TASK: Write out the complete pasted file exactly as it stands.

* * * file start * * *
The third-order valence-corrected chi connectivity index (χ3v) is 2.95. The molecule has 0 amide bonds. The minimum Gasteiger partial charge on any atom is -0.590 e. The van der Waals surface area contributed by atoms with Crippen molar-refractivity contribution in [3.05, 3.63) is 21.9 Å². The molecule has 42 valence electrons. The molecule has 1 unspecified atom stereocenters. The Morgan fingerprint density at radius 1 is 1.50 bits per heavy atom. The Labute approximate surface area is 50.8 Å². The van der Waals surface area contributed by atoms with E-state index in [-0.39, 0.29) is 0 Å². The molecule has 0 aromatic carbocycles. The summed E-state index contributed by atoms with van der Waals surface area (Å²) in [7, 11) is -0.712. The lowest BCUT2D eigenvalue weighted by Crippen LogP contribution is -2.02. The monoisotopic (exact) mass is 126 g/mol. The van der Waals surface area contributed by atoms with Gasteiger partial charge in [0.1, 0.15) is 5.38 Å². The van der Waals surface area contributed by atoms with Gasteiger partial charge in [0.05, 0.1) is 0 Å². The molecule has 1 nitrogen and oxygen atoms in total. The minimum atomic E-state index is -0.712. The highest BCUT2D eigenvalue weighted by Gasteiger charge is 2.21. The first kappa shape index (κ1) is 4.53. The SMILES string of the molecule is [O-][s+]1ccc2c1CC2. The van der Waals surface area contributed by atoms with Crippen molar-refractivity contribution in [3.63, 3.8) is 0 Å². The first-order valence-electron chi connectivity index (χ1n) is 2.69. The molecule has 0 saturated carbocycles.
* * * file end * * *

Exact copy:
The third-order valence-corrected chi connectivity index (χ3v) is 2.95. The molecule has 0 amide bonds. The minimum Gasteiger partial charge on any atom is -0.590 e. The van der Waals surface area contributed by atoms with Crippen molar-refractivity contribution in [3.05, 3.63) is 21.9 Å². The molecule has 42 valence electrons. The molecule has 1 unspecified atom stereocenters. The Morgan fingerprint density at radius 1 is 1.50 bits per heavy atom. The Labute approximate surface area is 50.8 Å². The van der Waals surface area contributed by atoms with E-state index in [-0.39, 0.29) is 0 Å². The molecule has 0 aromatic carbocycles. The summed E-state index contributed by atoms with van der Waals surface area (Å²) in [7, 11) is -0.712. The lowest BCUT2D eigenvalue weighted by Crippen LogP contribution is -2.02. The monoisotopic (exact) mass is 126 g/mol. The van der Waals surface area contributed by atoms with Gasteiger partial charge in [0.1, 0.15) is 5.38 Å². The van der Waals surface area contributed by atoms with Gasteiger partial charge in [0.05, 0.1) is 0 Å². The molecule has 1 nitrogen and oxygen atoms in total. The minimum atomic E-state index is -0.712. The highest BCUT2D eigenvalue weighted by Gasteiger charge is 2.21. The first kappa shape index (κ1) is 4.53. The SMILES string of the molecule is [O-][s+]1ccc2c1CC2. The van der Waals surface area contributed by atoms with Crippen molar-refractivity contribution in [3.63, 3.8) is 0 Å². The first-order valence-electron chi connectivity index (χ1n) is 2.69. The molecule has 0 saturated carbocycles.